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December 29, 2006 | Ronald Blum, Associated Press
The overture will be missing, and some familiar music will be omitted. Giggling children are likely to be in the audience. When the Metropolitan Opera says it is trying to lower the age of its audience, it really means it. Starting today, the company presents six performances of "The Magic Flute" trimmed to 100 minutes, aimed to attract families. These will be the first English-language performances of Mozart's masterpiece staged by the company at the Met since 1977.
November 23, 2006 | Christopher Reynolds
New York's Metropolitan Opera, embracing 21st century technology as a tool for boosting an art form born in the 16th century, will send live feeds of its Dec. 30 Julie Taymor-directed and James Levine-conducted production of Mozart's "The Magic Flute" to more than 50 theaters across North America -- including the Burbank 16 and the Irvine Spectrum 21. The 100-minute broadcast, titled "Metropolitan Opera: Live in HD," will begin at 10:30 a.m.
October 15, 2006 | Paul Lieberman, Times Staff Writer
HOW'S this for coming strong out of the gate -- the Metropolitan Opera season had not yet officially begun, the gala opening night still days off, and yet the guy in the suit, who doesn't sing a note, was getting an ovation, cheers, "Bravos!" from a packed house, all 3,800 seats filled. And it wasn't only veteran opera-goers who had scooped up those free tickets for the final dress rehearsal of "Madama Butterfly."
September 21, 2006 | From Reuters
Sirius Satellite Radio Inc. said Wednesday it will launch a channel programmed primarily by New York's Metropolitan Opera, which will feature live and archived broadcasts. Terms were not disclosed, but Sirius said it was a multiyear deal. The channel debuts on Monday and will replace Sirius' "Classical Voices" channel. The Met said it would provide the channel an average of four live broadcasts per week during its 2006-07 season. It is also making available hundreds of old broadcasts.
September 16, 2006 | From Reuters
Opening night at New York City's Metropolitan Opera will be open to all this year -- in a live broadcast at Times Square. Traffic will be redirected and about 650 free seats will be set up Sept. 25 for the public to watch Puccini's "Madama Butterfly," directed by filmmaker Anthony Minghella, on a giant screen. "This effort is symbolic of our plans to keep the Met connected to mainstream culture and contemporary life and will help build new audiences," General Manager Peter Gelb said.
September 7, 2006 | Christopher Reynolds, Times Staff Writer
Psst. Want some Raisinettes with that Rossini? In a move to introduce a wider audience to the art, New York's Metropolitan Opera says it will broadcast six of this season's Saturday matinee performances live to hundreds of movie theaters in the United States, Canada and Europe. The performances, beamed via satellite and projected on high-definition systems, will begin at a not very operatic hour -- 10:30 a.m. Pacific time -- with tickets likely to cost $18 each.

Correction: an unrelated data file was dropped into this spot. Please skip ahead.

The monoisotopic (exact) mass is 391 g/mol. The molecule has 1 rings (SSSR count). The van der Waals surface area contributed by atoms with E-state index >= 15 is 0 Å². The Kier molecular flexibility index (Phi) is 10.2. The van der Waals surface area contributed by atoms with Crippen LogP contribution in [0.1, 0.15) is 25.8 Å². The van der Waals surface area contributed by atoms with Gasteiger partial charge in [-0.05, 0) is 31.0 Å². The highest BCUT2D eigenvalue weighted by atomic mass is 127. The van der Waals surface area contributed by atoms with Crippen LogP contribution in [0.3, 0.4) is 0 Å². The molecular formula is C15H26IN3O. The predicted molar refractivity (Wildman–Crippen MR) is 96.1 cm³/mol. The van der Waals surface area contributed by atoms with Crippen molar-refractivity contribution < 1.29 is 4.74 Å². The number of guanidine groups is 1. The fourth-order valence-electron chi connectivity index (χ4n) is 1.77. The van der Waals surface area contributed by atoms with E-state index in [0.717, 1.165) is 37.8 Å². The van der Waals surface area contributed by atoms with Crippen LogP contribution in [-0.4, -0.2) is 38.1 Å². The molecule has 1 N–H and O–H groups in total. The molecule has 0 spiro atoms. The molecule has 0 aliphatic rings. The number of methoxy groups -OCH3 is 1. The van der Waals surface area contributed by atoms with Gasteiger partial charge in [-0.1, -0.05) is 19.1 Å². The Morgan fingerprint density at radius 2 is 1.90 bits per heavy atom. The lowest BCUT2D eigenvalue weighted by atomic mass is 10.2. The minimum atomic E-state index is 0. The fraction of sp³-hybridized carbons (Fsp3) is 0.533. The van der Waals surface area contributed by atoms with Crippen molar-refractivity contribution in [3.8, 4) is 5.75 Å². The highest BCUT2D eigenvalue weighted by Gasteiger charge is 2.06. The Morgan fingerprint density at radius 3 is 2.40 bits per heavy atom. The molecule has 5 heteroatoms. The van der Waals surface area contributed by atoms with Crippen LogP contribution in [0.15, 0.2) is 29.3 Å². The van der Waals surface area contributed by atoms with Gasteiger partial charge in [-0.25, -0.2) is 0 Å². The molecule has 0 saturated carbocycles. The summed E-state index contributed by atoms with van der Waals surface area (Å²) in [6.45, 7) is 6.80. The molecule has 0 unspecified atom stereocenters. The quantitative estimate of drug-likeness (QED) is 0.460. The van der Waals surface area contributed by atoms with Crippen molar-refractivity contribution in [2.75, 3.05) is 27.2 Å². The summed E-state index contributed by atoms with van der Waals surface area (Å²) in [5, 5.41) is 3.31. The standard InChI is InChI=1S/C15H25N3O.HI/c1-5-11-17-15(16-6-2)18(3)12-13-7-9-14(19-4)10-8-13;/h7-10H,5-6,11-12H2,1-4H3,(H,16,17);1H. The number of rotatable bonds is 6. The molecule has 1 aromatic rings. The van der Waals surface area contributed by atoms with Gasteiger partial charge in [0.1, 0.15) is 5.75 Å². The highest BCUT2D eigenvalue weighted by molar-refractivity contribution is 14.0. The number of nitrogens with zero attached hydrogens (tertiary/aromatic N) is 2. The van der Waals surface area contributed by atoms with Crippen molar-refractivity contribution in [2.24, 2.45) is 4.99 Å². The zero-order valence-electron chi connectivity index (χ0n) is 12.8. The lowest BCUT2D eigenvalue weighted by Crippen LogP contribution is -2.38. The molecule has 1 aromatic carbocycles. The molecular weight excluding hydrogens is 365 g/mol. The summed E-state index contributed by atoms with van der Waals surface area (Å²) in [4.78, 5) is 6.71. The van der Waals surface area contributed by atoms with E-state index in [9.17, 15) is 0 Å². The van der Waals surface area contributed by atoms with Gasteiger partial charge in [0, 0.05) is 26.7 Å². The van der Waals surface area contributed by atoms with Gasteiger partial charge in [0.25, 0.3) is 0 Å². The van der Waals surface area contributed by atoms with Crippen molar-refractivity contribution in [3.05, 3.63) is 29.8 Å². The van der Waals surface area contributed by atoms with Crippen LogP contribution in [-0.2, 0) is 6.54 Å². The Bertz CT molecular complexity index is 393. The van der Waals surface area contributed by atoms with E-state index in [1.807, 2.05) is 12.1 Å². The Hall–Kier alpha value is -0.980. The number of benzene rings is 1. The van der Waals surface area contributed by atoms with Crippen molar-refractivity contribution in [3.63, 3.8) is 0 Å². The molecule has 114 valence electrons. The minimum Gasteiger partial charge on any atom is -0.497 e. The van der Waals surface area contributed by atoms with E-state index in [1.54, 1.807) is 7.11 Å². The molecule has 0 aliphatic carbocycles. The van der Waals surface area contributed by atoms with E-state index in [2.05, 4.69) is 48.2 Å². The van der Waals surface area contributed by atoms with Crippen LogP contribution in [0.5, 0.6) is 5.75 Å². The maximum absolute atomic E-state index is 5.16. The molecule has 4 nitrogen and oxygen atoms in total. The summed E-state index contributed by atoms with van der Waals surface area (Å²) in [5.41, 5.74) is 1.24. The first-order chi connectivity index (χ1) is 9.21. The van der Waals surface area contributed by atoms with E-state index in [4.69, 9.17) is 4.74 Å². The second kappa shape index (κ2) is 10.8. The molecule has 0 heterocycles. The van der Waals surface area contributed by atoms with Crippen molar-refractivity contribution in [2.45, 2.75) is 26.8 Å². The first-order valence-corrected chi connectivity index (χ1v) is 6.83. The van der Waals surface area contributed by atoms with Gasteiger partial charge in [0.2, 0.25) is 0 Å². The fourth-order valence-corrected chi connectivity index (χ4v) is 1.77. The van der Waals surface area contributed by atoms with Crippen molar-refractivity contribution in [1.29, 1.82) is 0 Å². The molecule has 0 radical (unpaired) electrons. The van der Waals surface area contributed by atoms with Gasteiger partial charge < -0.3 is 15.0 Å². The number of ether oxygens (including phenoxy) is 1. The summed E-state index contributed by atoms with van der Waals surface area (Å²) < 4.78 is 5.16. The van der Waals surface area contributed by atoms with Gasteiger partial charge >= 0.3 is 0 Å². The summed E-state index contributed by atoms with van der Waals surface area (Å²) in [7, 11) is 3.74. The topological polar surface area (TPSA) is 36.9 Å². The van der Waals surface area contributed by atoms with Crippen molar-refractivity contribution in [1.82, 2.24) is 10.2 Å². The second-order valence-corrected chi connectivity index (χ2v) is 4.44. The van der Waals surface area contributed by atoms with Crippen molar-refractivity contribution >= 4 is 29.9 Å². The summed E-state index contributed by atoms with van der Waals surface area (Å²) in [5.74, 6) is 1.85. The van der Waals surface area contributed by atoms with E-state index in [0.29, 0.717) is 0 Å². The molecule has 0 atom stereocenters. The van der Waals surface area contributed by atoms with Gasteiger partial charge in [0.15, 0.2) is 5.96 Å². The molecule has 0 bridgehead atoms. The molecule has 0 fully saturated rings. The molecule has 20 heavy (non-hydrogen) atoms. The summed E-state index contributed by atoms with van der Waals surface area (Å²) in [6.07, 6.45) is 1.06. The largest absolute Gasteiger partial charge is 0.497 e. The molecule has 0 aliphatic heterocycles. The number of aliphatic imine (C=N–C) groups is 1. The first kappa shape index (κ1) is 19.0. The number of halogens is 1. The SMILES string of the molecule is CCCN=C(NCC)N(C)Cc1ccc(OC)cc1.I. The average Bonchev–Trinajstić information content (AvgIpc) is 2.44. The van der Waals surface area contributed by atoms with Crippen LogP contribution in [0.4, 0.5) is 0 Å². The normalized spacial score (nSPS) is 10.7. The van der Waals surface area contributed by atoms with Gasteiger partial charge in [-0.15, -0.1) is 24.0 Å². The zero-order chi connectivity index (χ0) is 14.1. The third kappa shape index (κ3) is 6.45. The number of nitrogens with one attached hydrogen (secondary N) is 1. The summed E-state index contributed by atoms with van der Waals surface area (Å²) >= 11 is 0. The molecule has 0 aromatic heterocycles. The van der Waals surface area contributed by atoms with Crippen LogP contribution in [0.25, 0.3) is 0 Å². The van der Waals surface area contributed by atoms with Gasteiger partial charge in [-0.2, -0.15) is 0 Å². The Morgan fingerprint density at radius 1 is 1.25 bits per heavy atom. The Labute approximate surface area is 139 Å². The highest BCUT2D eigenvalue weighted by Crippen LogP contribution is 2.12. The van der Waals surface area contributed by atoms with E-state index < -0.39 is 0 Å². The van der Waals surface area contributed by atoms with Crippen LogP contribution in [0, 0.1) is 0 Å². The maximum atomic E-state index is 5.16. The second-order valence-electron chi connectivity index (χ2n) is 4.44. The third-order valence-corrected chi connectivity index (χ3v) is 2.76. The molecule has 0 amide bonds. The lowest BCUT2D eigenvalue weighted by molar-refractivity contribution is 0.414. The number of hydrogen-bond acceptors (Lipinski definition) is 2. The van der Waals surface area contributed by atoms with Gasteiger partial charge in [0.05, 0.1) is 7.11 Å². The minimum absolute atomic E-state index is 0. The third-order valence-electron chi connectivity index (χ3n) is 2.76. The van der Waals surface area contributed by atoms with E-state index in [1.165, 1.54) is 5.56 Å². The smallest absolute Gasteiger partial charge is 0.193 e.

June 28, 2006 | Ronald Blum, The Associated Press
Having lost 35 pounds following shoulder surgery, James Levine wants to lose 15 more as he tries to focus on his health with the same energy he devotes to music. Levine, music director of the Metropolitan Opera and the Boston Symphony Orchestra, tore his right rotator cuff when he fell leaving the stage at Boston's Symphony Hall on March 1. He returns to the podium on July 7, when he opens the BSO's Tanglewood season conducting Beethoven's Ninth Symphony and Schoenberg's Chamber Symphony No.
April 4, 2006 | Scott Timberg, Times Staff Writer
It seemed like a perfect -- and perfectly balanced -- week for the piano, the musical equivalent of Apollo and Dionysus appearing at the same party. On March 15, the stately, golden-toned Murray Perahia was to perform a recital at Walt Disney Concert Hall. The following night, the romantic, impetuous Martha Argerich would lead the Los Angeles Philharmonic in Beethoven's First Piano Concerto. Neither event, as it turned out, would come to pass.
March 25, 2006 | Chris Pasles, Times Staff Writer
Sarah Caldwell, the beloved founder of the Opera Company of Boston and the first woman to conduct New York's Metropolitan Opera, has died. She was 82. Caldwell died of heart failure Thursday at the Maine Medical Center, according to Jim Morgan, former manager of the company and a lifelong friend. During its 33-year history, the Opera Company of Boston ran on a shoestring budget and often had to use gymnasiums, college auditoriums and rented theaters. It closed in 1991 because of lack of funds.
February 22, 2006 | Scott Timberg, Times Staff Writer
Placido Domingo, the superstar tenor who helped found Los Angeles Opera and has led it as general director since 2003, has renewed his contract with the company for an additional five years, through 2011. At the same time, the company announced Tuesday, artistic director Edgar Baitzel has been promoted to chief operating officer, and two executives are assuming new jobs: Marilyn Shapiro as executive vice president and Mitchell Heskel as director of administration and chief financial officer.
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